Treatment of occupation

occupation_ignore
value

yes or no

default

no

Ignore the occupation of states when computing optical spectra: Valence bands and conduction bands are considered to be fully occupied and fully empty, respectively.

occupation_interpolate_invfermi
value

yes or no

default

yes

less important. This option may increase accuracy of numerical \(k_\parallel\) space integration.

occupation_const_fermilevel
value

yes or no

default

no

In semi-classical current calculations, the quasi-Fermi level may depend on position. Optical spectra on the other hand are computed in a completely quantum mechanical way. To resolve this inconsistency, the Fermi level is averaged. Note that both options violate the physical assumption in some way and are only a valid approximation for almost constant Fermi levels. no: In this case, the inconsistency is resolved by computing a position dependent occupation number.

Output settings

output_transitions
value

yes or no

default

no

Output transition intensities and energies for each pair of states.

output_components
value

yes or no

default

no

Output the spinor components for each state at each \(k_\parallel\) point (only relevant in multi-band \(\mathbf{k} \cdot \mathbf{p}\) calculations).

energy_min
value

double

default

? # [eV]

example

1.4 # [eV]

lower energy bound for optical spectra

energy_max
value

double

default

? # [eV]

example

1.7 # [eV]

upper energy bound for optical spectra

energy_resolution
value

double

default

0.001 # [eV]

spectral resolution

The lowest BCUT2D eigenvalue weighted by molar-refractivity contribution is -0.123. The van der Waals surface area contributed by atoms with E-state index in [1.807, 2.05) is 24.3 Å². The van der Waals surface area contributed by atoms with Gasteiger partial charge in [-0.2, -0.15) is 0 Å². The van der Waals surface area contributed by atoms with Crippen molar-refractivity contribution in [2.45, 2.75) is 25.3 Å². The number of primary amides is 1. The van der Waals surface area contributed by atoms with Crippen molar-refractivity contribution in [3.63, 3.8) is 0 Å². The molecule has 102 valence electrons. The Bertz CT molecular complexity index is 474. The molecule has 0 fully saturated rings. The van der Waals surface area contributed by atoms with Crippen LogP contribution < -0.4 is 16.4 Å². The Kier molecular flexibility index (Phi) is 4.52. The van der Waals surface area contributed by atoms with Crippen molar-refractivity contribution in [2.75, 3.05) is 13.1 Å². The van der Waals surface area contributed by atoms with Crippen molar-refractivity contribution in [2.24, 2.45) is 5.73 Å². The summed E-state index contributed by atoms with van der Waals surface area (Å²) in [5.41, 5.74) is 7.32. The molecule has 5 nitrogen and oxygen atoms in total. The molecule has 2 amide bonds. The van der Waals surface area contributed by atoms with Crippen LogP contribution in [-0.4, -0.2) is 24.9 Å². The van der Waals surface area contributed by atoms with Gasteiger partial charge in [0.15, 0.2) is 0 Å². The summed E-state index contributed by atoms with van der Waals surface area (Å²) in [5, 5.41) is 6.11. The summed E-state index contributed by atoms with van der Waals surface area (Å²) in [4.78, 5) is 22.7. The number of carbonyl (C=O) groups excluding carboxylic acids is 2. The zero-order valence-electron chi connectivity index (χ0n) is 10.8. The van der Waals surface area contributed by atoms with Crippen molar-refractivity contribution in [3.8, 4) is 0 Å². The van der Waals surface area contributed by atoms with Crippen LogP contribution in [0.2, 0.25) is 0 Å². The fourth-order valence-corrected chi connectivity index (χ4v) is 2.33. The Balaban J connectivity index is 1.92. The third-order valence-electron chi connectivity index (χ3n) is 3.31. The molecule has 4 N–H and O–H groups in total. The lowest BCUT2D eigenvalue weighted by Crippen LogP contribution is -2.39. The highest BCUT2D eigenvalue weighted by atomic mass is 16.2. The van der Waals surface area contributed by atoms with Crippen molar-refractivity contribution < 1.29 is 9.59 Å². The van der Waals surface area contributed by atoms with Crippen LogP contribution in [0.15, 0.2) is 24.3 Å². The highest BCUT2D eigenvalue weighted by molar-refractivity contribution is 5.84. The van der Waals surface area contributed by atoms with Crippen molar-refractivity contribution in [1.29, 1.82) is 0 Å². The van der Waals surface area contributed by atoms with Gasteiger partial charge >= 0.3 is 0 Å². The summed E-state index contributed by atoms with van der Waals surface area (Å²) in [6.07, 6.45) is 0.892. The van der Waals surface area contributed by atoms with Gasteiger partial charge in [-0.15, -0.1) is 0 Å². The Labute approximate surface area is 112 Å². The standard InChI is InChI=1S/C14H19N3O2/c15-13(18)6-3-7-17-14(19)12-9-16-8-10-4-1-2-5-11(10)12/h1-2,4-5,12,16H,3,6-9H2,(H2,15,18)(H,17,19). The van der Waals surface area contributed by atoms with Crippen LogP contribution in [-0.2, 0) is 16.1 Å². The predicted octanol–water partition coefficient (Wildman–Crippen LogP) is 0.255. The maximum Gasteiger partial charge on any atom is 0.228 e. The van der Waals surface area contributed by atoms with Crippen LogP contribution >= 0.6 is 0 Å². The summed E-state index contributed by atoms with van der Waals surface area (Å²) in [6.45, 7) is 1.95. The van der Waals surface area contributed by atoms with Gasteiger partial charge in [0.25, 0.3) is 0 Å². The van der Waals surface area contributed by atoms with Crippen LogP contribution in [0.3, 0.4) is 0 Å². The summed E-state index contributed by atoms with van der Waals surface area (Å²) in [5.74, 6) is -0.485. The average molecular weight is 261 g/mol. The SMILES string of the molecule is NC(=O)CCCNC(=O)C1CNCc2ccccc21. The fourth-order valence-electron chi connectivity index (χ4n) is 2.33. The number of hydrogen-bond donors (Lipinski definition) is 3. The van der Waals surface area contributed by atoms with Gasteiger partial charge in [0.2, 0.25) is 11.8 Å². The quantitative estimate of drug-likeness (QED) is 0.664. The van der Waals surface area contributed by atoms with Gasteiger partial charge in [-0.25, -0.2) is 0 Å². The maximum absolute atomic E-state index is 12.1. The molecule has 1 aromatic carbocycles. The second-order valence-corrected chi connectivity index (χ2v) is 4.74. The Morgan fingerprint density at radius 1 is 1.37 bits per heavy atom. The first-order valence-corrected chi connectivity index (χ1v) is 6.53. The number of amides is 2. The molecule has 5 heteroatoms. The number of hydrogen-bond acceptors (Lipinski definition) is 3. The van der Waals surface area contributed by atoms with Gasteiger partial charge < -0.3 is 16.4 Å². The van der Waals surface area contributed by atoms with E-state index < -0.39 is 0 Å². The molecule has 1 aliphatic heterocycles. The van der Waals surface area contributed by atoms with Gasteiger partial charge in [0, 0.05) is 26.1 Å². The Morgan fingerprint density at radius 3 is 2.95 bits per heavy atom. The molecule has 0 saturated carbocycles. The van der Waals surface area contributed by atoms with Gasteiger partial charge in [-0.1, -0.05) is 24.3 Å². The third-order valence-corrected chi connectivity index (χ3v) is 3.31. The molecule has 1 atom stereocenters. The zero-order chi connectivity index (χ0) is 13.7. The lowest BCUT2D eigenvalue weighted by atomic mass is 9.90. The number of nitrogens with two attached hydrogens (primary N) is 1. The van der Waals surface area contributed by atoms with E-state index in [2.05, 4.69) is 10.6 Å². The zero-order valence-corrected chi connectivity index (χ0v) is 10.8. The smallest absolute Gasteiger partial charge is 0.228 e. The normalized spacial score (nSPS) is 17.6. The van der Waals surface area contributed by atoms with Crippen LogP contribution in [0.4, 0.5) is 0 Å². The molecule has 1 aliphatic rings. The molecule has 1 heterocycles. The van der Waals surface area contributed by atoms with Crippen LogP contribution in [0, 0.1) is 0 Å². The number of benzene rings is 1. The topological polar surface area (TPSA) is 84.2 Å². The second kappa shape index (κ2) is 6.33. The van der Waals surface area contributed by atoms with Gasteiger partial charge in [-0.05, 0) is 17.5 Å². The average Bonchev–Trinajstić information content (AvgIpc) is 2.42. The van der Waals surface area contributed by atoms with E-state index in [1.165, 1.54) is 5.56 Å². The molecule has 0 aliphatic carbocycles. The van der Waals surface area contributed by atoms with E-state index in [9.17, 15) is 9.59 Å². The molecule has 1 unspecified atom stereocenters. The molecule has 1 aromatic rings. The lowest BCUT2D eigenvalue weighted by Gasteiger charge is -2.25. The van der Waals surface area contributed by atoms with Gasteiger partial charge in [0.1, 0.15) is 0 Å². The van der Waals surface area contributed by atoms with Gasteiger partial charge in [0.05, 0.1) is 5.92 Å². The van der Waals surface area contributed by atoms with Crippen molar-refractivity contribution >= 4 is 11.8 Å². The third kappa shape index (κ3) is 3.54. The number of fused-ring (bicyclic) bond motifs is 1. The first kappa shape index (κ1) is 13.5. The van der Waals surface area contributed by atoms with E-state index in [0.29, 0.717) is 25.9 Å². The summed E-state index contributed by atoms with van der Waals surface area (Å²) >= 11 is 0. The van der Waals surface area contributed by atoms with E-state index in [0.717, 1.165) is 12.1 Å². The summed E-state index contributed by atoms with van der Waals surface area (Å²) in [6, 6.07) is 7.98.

Energy broadening (Lorentzian or Gaussian)

energy_broadening_lorentzian
value

real number >= 0.000001

unit

[eV]

default

0.0 (i.e. switched off if undefined)

energy_broadening_gaussian
value

real number >= 0.000001

unit

[eV]

default

0.0 (i.e. switched off if undefined)

Set respective broadenings to value greater than 0.0 to get corresponding broadening for spectra. (In 1D and 2D, both Lorentzian and Gaussian can be used simultaneously.)

dipole_approximation
value

yes or no

default

no

preliminary

Specify whether to calculate the matrix elements corresponding to optical transitions with dipole approximation. Note: \(<\psi_1|p e|\psi_2>\) elements are calculated by default, with dipole approximation: \(p’ e <\psi_1|\psi_2>\) (without scaling: \(e\) is polarization direction, and \(p\) is momentum operator, \(p'\) is the integral for the Bloch central functions)

For more details, see [Eissfeller2008].

opticaldevice{}

opticaldevice{
  name            = "optical_active"
  line_broadening = 1
  line_width      = 1.0   # [eV]
  photon_energy   = 1.0   # [eV]
}

name

value

“string”

example

optical_active

name of quantum region for which optical generation should be calculated

line_broadening

value

integer

example

1

broadening type: for Lorentzian it is 1

line_width

value

double

example

1.0

for Lorentzian broadening the linewidth in [eV]

photon_energy

value

double

example

1.0

the mid energy of the radiation in [eV]